And to those who have supported me with prayer I'm enormously grateful. The community surrounding our Sisters of St Joseph who have rallied behind me have opened my eyes to the big picture of living life as a consecrated person.
Moving forward I'm attempting to process some of the guilt I feel for having so much when others have so little. I will certainly keep my belief that we all bleed red, we are all equal; I'll keep walking one day at a time, while swimming in these new found waters.
It's hard to sum up this experience in a few words, but If I have to choose three then I would say this ration challenge has gifted me: Simplicity + Connection + Gratitude
I hope you enjoy my wee thank you video below and some images are also below from the week.
*If the video doesn't load at first then push pause, wait a minute, then push play again.
Ciao Ration Challenge, see you in 2017...
Vaya Con Dios
Recently I was asked by our sisters (www.sosj.org.au) to write a reflection in light of the upcoming World Refugee Week. I've focused the article on Citizenship... I would love to hear if anything sticks with you?
View the full article here or read below: www.sosj.org.au/who-we-are/view_article.cfm?id=2885&loadref=390
What kind of citizen are you? Are you an Australian Citizen, perhaps a citizen of New Zealand or of Canada?
In a recent conversation, a lecturer asked me “What is your response when someone asks you about your citizenship?”
My response made her lift an eyebrow and wrinkle her forehead… I simply said, “Yes, I was born in New Zealand. But I’m not just a New Zealand Citizen.”
If I say, “I am a New Zealander” or “I am an Australian” what does that mean? As a person born in New Zealand I’ll admit shockingly that I’m not a fan of Rugby, I have a dairy allergy, I do not own 1000 Sheep – in many ways I don’t fit the status quo for being a ‘Kiwi’!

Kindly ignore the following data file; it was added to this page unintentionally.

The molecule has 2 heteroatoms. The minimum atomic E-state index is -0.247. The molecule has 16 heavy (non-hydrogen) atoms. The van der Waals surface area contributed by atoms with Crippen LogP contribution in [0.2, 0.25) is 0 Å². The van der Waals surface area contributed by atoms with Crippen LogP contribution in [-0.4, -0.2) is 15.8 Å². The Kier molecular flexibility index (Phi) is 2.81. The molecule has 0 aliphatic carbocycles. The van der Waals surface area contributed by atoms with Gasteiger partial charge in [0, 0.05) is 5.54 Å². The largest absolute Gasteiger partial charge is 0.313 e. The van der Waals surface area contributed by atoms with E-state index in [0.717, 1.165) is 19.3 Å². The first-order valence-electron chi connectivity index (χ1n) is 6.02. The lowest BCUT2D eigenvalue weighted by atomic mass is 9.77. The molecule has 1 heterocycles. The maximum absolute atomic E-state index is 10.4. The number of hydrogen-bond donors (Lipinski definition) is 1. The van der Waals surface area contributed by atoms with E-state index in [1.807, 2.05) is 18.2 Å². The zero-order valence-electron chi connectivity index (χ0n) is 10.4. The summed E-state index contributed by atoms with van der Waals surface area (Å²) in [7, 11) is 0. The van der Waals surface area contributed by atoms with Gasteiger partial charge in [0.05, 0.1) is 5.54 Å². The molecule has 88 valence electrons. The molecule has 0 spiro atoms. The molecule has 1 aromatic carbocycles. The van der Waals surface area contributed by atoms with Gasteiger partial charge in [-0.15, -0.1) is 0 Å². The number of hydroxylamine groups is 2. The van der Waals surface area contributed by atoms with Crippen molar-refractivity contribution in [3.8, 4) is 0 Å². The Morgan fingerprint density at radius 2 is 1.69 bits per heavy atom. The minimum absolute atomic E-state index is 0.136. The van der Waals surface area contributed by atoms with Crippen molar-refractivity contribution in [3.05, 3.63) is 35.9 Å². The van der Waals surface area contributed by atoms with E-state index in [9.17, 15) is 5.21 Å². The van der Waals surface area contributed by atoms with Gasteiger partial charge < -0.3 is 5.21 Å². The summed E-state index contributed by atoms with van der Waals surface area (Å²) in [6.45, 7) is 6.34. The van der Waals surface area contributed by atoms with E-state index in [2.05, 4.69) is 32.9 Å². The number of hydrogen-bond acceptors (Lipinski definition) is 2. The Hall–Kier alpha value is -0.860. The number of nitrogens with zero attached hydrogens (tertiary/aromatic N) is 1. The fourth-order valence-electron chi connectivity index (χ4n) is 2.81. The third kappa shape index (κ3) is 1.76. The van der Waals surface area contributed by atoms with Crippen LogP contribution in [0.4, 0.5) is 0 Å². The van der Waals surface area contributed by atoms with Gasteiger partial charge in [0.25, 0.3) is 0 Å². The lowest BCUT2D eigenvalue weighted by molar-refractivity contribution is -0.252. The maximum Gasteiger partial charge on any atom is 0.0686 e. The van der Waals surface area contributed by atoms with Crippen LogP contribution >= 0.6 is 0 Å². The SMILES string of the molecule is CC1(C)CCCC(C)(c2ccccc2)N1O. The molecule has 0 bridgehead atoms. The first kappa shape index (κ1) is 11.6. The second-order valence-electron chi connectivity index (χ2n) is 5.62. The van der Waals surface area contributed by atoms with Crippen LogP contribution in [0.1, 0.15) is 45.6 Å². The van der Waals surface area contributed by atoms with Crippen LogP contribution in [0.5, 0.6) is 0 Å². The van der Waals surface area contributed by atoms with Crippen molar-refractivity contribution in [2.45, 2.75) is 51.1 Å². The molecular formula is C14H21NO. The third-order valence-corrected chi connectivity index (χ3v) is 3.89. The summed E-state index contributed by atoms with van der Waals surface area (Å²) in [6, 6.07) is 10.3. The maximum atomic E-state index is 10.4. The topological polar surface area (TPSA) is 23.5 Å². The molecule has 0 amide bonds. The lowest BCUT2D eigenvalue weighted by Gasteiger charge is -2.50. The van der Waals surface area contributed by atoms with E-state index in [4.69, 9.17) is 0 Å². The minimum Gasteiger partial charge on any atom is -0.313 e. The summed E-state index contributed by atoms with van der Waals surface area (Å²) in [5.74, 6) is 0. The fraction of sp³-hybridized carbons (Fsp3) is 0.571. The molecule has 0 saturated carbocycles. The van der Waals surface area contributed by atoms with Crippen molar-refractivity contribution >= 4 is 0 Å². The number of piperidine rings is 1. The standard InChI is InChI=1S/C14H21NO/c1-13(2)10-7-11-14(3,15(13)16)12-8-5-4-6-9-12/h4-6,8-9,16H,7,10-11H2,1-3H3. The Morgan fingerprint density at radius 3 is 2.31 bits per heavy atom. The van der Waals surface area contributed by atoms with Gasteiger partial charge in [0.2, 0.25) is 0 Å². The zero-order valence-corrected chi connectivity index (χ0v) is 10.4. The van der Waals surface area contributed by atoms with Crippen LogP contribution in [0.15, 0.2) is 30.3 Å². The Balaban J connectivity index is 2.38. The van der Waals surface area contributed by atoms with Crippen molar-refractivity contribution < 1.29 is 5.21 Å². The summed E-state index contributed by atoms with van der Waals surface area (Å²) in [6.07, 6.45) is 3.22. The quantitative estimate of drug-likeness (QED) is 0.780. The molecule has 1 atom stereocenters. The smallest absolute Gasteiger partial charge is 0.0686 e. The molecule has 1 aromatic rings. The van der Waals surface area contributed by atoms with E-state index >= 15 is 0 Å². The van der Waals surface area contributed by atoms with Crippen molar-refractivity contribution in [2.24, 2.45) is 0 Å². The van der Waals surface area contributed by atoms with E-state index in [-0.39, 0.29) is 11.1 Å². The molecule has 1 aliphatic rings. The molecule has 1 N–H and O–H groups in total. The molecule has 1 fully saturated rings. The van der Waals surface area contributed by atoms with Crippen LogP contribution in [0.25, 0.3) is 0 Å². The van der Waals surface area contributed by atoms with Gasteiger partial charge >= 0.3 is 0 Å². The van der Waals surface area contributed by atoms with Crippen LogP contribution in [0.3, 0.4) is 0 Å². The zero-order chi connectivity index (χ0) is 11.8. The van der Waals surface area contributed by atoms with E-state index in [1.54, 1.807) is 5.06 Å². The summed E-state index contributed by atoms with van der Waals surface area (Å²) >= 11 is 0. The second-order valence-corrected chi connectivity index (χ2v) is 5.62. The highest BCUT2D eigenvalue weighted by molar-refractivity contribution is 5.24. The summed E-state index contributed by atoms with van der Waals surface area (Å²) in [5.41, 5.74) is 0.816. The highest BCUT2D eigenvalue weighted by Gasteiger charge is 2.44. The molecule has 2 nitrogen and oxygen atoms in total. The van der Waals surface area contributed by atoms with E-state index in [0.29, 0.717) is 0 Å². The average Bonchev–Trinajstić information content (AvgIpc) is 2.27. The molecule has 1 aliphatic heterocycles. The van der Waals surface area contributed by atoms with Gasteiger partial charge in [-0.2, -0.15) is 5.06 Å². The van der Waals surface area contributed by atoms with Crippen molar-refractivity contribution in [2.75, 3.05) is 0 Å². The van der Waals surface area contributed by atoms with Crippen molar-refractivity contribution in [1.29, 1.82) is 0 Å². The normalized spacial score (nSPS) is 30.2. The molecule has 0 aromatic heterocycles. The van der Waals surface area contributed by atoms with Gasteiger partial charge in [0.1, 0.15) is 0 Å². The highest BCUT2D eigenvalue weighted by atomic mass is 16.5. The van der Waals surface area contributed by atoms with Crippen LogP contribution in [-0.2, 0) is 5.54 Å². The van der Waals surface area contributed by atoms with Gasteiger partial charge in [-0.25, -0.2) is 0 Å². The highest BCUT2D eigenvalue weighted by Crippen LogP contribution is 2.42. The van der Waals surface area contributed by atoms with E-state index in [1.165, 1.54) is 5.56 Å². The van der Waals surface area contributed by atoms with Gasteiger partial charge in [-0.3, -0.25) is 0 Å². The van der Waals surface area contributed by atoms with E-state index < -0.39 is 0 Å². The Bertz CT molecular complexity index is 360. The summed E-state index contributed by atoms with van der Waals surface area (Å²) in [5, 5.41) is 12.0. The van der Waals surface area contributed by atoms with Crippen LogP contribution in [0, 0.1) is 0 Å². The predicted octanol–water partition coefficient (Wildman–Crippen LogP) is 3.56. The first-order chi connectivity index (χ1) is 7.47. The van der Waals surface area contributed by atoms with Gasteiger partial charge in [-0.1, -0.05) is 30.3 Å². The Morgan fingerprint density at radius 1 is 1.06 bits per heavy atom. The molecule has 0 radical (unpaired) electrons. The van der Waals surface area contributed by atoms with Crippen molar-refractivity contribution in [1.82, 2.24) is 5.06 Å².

The undercurrent that runs like a raging torrent behind my statement: “I am not just a New Zealand Citizen” is my belief in not separating self from others by singling out my citizenship status.In other words, I am not just a New Zealand Citizen; I am a World Citizen.
I believe with my whole heart that all people are equal, that all are world and global citizens. The fact that I have won the birthplace lottery should not entice me into thinking that I’m entitled to more than anyone else.
“In broad usage, the term global citizenship or world citizenship typically defines a person who places their identity with a "global community" above their identity as a citizen of a particular nation or place. The idea is that one’s identity transcends geography or political borders and that the planetary human community is interdependent and whole; humankind is essentially one.”
A wonderful Ted talk, “What does it mean to be a citizen of the world?” is also well worth a watch.
Don’t get me wrong, I’m all for the Olympics and love competition between countries; this should be fostered and developed. We have an abundance of rich cultural diversity between our World nations. There is beauty in diversity.
As a human race, a world, can’t we be bigger than citizenship division?
Governments have made decisions to close borders to ensure the masses are kept happy, to put at ease the fear of ‘they will take our jobs’.
But how about we look at that word ‘they’. Why are ‘they’ separate from us, what makes them less than us? Does having a Syrian passport mean that its holder bleeds differently; don’t we all bleed red?
Perhaps on this World Refugee Day we need to remove citizenship status.
When you turn on the TV news and see Refugees stranded at borders, try not to think about what country they were born in. Look at their feet, think about where they have walked today, see their viewpoint, their need, and embrace their journey. ’They’ are world citizens too.
There is beauty in diversity and growth through embrace.
What kind of Citizen are you?
Jane Maisey rsj